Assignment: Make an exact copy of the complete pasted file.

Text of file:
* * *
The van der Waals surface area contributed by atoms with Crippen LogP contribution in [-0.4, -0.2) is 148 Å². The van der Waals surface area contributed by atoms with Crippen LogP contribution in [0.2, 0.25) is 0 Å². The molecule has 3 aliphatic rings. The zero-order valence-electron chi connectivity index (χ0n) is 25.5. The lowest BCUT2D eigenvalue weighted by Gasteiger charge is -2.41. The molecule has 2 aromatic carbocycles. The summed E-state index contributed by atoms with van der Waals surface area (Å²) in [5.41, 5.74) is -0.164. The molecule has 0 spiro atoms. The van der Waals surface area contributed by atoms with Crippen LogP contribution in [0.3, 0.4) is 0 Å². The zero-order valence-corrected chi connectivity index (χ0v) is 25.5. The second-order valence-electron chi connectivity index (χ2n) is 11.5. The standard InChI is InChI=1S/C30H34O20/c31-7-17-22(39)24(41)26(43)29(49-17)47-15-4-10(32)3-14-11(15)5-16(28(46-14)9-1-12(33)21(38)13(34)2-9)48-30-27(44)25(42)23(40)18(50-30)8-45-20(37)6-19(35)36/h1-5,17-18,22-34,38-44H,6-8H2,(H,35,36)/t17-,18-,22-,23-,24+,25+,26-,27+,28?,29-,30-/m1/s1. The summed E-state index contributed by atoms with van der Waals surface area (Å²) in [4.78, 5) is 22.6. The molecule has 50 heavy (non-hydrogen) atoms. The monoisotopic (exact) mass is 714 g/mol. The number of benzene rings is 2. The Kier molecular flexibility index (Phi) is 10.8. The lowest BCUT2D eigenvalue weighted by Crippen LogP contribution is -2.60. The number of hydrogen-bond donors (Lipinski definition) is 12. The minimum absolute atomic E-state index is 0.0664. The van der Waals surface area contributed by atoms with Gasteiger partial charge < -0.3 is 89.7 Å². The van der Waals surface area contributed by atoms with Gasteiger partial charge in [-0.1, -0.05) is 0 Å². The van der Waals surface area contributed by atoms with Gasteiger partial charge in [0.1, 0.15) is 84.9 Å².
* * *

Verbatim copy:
The van der Waals surface area contributed by atoms with Crippen LogP contribution in [-0.4, -0.2) is 148 Å². The van der Waals surface area contributed by atoms with Crippen LogP contribution in [0.2, 0.25) is 0 Å². The molecule has 3 aliphatic rings. The zero-order valence-electron chi connectivity index (χ0n) is 25.5. The lowest BCUT2D eigenvalue weighted by Gasteiger charge is -2.41. The molecule has 2 aromatic carbocycles. The summed E-state index contributed by atoms with van der Waals surface area (Å²) in [5.41, 5.74) is -0.164. The molecule has 0 spiro atoms. The van der Waals surface area contributed by atoms with Crippen LogP contribution in [0.3, 0.4) is 0 Å². The zero-order valence-corrected chi connectivity index (χ0v) is 25.5. The second-order valence-electron chi connectivity index (χ2n) is 11.5. The standard InChI is InChI=1S/C30H34O20/c31-7-17-22(39)24(41)26(43)29(49-17)47-15-4-10(32)3-14-11(15)5-16(28(46-14)9-1-12(33)21(38)13(34)2-9)48-30-27(44)25(42)23(40)18(50-30)8-45-20(37)6-19(35)36/h1-5,17-18,22-34,38-44H,6-8H2,(H,35,36)/t17-,18-,22-,23-,24+,25+,26-,27+,28?,29-,30-/m1/s1. The summed E-state index contributed by atoms with van der Waals surface area (Å²) in [4.78, 5) is 22.6. The molecule has 50 heavy (non-hydrogen) atoms. The monoisotopic (exact) mass is 714 g/mol. The number of benzene rings is 2. The Kier molecular flexibility index (Phi) is 10.8. The lowest BCUT2D eigenvalue weighted by Crippen LogP contribution is -2.60. The number of hydrogen-bond donors (Lipinski definition) is 12. The minimum absolute atomic E-state index is 0.0664. The van der Waals surface area contributed by atoms with Gasteiger partial charge < -0.3 is 89.7 Å². The van der Waals surface area contributed by atoms with Gasteiger partial charge in [-0.1, -0.05) is 0 Å². The van der Waals surface area contributed by atoms with Gasteiger partial charge in [0.1, 0.15) is 84.9 Å².